Date of Award


Document Type

Campus Access Thesis


Exercise Science

First Advisor

Matthew C Kostek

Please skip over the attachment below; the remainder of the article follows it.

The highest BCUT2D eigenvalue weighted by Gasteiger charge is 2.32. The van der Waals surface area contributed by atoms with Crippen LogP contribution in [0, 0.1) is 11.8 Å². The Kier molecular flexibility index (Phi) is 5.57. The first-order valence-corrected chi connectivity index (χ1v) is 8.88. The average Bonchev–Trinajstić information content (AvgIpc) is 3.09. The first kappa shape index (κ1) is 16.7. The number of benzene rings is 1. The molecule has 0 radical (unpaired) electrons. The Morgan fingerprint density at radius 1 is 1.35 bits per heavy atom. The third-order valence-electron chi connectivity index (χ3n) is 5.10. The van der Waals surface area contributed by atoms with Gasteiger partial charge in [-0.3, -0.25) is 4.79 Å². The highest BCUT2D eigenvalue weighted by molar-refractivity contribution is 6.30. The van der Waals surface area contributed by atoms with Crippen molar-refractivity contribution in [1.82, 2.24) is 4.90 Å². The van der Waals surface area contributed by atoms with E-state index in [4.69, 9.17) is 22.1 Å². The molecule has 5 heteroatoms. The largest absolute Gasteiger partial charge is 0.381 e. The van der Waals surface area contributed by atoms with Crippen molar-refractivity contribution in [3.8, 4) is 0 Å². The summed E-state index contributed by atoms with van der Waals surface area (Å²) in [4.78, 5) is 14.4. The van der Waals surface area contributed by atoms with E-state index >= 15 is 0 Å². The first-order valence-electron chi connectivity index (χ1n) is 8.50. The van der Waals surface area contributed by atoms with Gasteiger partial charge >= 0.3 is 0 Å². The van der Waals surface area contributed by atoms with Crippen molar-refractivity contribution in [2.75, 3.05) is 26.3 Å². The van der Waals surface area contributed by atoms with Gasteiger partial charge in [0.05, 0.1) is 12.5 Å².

Objective: Therapeutic ultrasound (TUS) is one of the most common treatment modalities used in the management of symptoms associated with delayed onset muscle soreness (DOMS). However, due to the lack of adequate research and poor study designs the ability to accurately determine if there is an effect on the perception of pain using continuous therapeutic ultrasound is not possible. Therefore, we conducted a randomized, double blind trial to try and determine the effect of repetitive continuous therapeutic ultrasound for the treatment of pain caused by muscle damage in the biceps brachii. Methods: Twenty young healthy participants (mean age, 24.05 ± 3.71) were randomly assigned to a control group (sham treatment) or TUS group (treatment). All subjects performed 50 maximal eccentric contractions in both arms on a Biodex dynamometer, but only the non-dominate arm was measured. Criterion measures of isometric force production and serum creatine kinase activity were measured at baseline and peak damage. Muscle soreness and pain were assessed at baseline before damage, 24 h post damage, 48 h post damage, and every other day until day 8. Muscle soreness/pain was assessed with a battery of tests: Visual Analog Scale (VAS), Short-form McGill Pain Questionnaire-2 (SF-MPQ-2), joint angle, and mechanical pressure threshold measured with an algometer. Results: Significant changes in the VAS (p=0.01) and algometer (p=0.015) were found after the third treatment of ultrasound in the distal region of the biceps. Significance (p=0.036) was seen in the overall timepoints of the distal region of the biceps at rest in the VAS scale, as well as significant change in mechanical pressure threshold (p=0.045) in the overall timepoints of the distal region. The means of the treatment group showed greater improvement from baseline than the placebo group for most variables at each measured time point. Conclusion: Continuous therapeutic ultrasound reduced perception of pain and increased mechanical pressure threshold in the biceps brachii after muscle damage was induced.